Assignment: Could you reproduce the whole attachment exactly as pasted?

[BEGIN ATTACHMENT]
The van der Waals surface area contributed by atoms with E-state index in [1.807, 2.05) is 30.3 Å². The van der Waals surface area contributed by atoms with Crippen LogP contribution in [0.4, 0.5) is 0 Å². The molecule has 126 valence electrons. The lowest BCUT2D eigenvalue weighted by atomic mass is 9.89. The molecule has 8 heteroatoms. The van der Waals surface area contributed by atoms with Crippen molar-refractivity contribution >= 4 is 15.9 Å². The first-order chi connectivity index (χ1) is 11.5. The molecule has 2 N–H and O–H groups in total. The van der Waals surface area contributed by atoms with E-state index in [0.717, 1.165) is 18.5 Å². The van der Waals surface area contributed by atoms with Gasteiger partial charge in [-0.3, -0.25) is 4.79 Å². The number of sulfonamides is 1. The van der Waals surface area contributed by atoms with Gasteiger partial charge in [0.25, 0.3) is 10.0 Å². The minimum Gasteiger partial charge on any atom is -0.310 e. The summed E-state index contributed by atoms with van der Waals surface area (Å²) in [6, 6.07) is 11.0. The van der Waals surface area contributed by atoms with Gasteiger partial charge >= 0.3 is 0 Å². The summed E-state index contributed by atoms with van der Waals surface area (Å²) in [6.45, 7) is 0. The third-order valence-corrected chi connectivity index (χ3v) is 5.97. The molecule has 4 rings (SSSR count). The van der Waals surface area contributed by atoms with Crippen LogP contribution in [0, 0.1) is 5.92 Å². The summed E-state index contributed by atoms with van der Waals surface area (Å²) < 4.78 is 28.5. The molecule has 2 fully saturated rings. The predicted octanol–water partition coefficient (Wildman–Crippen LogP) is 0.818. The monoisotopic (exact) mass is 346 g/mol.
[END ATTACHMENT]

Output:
The van der Waals surface area contributed by atoms with E-state index in [1.807, 2.05) is 30.3 Å². The van der Waals surface area contributed by atoms with Crippen LogP contribution in [0.4, 0.5) is 0 Å². The molecule has 126 valence electrons. The lowest BCUT2D eigenvalue weighted by atomic mass is 9.89. The molecule has 8 heteroatoms. The van der Waals surface area contributed by atoms with Crippen molar-refractivity contribution >= 4 is 15.9 Å². The first-order chi connectivity index (χ1) is 11.5. The molecule has 2 N–H and O–H groups in total. The van der Waals surface area contributed by atoms with E-state index in [0.717, 1.165) is 18.5 Å². The van der Waals surface area contributed by atoms with Gasteiger partial charge in [-0.3, -0.25) is 4.79 Å². The number of sulfonamides is 1. The van der Waals surface area contributed by atoms with Gasteiger partial charge in [0.25, 0.3) is 10.0 Å². The minimum Gasteiger partial charge on any atom is -0.310 e. The summed E-state index contributed by atoms with van der Waals surface area (Å²) in [6, 6.07) is 11.0. The van der Waals surface area contributed by atoms with Gasteiger partial charge >= 0.3 is 0 Å². The summed E-state index contributed by atoms with van der Waals surface area (Å²) in [6.45, 7) is 0. The third-order valence-corrected chi connectivity index (χ3v) is 5.97. The molecule has 4 rings (SSSR count). The van der Waals surface area contributed by atoms with Crippen LogP contribution in [0, 0.1) is 5.92 Å². The summed E-state index contributed by atoms with van der Waals surface area (Å²) < 4.78 is 28.5. The molecule has 2 fully saturated rings. The predicted octanol–water partition coefficient (Wildman–Crippen LogP) is 0.818. The monoisotopic (exact) mass is 346 g/mol.